WNBT Schedule, Week of November 30th, 1947

Here’s the schedule for WNBT (NBC’s flagship TV station in New York City) for the week starting Sunday, November 30th, 1947. The New York Times published daily listings for television stations in the city, including WNBT, alongside its comprehensive radio listings.

Television Playhouse, a co-production between NBC and the American National Theatre and Academy (ANTA), did not debut on Sunday (November 30th) as planned. As I explain in my Tales of Lost TV column about the series, it’s unclear why NBC and ANTA decided to delay the premiere broadcast until Thursday, December 4th. It’s also unknown what, if anything, aired in its place.

Earlier on Sunday, WNBT aired an afternoon football game between the New York Giants and the Chicago Cardinals. Author Meets the Critics kicked off the evening lineup.

On Monday (Decmeber 1st), WNBT broadcast an unidentified “Matinee” from Philadelphia during the afternoon, likely relayed from WPTZ. The evening lineup consisted of the regular mix of news, film shorts, and and boxing.

WNBT was off the air on Tuesday (December 2nd).

Another installment of an unidentified children’s program aired at 5PM ET on WEdnesday (December 3rd). Later that evening, WNBT aired something called “Program Review. Kraft Television Theater then presented “Parlor Story,” followed by In the Kelvinator Kitchen. Downtown Quarterback offered a film of Penn State coach Bob Higgins receiving the Lambert Trophy.

Senator Robert A. Taft of Ohio was the guest on Meet the Press on Thursday (December 4th). As I mentioned earlier, Television Playhouse made its debut on Thursday with a production of “Last of My Solid Gold Watches” by Tennessee Williams. In addition to WNBT, it also aired on WRGB (Schenectady, NY), WPTZ (Philadelphia), and WNBW (Washington, DC). Closing out the broadcast day was another episode of Eye Witness.

On Friday (December 5th), NBC broadcast a heavyweight championship boxing match between Joe Louis and Jersey Joe Walcott. It aired on WNBT, WRGB, WPTZ, and WNBW. Spoiler alert: Louis won by split decision, a controversial call by referees.

No programs were scheduled for Saturday (December 6th).

Sunday, November 30th, 1947
 1:50PM Football: Giants vs. Chicago, at Polo Grounds
 8:00PM Author Meets the Critics
 8:30PM Television News
 8:40PM Television Playhouse: The Last of My Solid Gold Watches, with John Stuart Dudley, Robert Moran, Luther Henderson
 9:20PM News; Musical Miniatures

Monday, December 1st, 1947
 2:00PM Matinee, from Philadelphia
 8:00PM Television News
 8:10PM Film Shorts
 8:35PM Boxing, St. Nicholas Arena

Tuesday, December 2nd, 1947
No Programs Scheduled

Wednesday, December 3rd, 1947
 5:00PM Children’s Program
 7:25PM Program Review
 7:30PM [Kraft Television Theatre] Drama: Parlor Story
 8:30PM In the [Kelvinator] Kitchen–Alma Kitchell
 9:00PM Current Opinion
 9:15PM Downtown Quarterback: Presentation of Lambert Trophy to Bob Higgins, Coach of Penn State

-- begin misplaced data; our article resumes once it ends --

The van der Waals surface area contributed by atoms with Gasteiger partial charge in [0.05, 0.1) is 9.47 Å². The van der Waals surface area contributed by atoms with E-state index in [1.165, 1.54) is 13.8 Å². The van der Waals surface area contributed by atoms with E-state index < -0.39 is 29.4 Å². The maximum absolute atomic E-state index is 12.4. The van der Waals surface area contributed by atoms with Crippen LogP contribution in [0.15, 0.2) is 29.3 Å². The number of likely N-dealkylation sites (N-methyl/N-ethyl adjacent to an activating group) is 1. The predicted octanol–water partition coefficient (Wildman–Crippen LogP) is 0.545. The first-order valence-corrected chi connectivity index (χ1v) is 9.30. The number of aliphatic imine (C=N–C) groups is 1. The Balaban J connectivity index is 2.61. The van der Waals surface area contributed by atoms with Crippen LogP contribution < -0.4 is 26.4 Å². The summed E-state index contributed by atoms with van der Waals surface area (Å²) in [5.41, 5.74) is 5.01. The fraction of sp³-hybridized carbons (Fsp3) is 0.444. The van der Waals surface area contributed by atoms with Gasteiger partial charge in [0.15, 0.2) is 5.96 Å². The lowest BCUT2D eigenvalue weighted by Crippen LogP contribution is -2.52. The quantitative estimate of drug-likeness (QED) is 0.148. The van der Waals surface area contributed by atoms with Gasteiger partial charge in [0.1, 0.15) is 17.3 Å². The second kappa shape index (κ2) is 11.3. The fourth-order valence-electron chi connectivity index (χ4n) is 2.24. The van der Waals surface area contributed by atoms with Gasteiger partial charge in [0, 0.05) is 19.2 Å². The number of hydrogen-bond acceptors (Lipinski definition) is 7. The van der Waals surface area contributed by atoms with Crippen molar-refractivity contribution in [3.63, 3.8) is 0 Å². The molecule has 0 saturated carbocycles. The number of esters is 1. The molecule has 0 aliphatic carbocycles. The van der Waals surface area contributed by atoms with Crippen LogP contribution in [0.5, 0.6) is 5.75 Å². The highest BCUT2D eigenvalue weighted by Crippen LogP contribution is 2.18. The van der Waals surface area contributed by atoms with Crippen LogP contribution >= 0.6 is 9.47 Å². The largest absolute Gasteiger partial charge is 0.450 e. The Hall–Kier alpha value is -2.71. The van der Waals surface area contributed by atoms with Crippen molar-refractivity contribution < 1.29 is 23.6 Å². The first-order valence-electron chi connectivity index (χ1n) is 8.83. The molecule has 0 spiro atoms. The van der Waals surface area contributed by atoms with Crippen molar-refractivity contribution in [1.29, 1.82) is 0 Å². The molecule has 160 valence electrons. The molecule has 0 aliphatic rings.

Thursday, December 4th, 1947
 8:00PM Meet the Press: Sen. Robert A. Taft
 8:30PM Television News
 8:40PM Musical Merry-Go-Round
 9:00PM You Are an Artist-Jon Gnagy
 9:10PM [Television Playhouse] Drama: Last of My Solid Gold Watches with John Stuart Dudley and Others
 9:35PM Eyewitness

Friday, December 5th, 1947
 1:00PM [Swift] Home Service Club: Tex and Jinx
 1:30PM Television Newsreel
 8:00PM Football–Lou Little
 8:20PM Film: The World in Your Home
 8:30PM Department Store Shopping Tips
 8:45PM Preliminary Boxing, Madison Square Garden
10:00PM Heavyweight Championship Bout; Joe Louis vs. Joe Walcott

Saturday, December 6th, 1947
No Programs Scheduled

Note: Television listings published in newspapers were based on information provided by stations and were subject to change at the last minute. They may not be an accurate representation of what actually aired.


1 Comment

  • Joseph says:

    AT&T had just completed a microwave link between New York and Boston, by the time of the fight, even though there were no TV stations on-the-air there as of yet.

    Two Boston radio stations (WBZ and WNAC) had received construction permits for TV stations. I have read articles that WBZ held a public screening of the fight for invited guests in the old WBZ Radio studios in the downtown Hotel Bradford. WBZ’s television station would become an NBC-TV affiliate (as WBZ Radio was then affiliated with NBC Radio) when it went on the air the following June (and would remain so until WBZ parent Westinghouse bought CBS in early 1995).

    Although WNAC when it went on the air the next summer wouldn’t be an NBC affiliate, I would think their studios and control rooms probably were “hooked up” to the network lines and employees there probably also got to see the bout.

    Since Baltimore was undoubtedly “on the coaxial cable” and I believe had a station on the air (WMAR?) by then, I would think that if it were on the air, WMAR also would have carried the fight.

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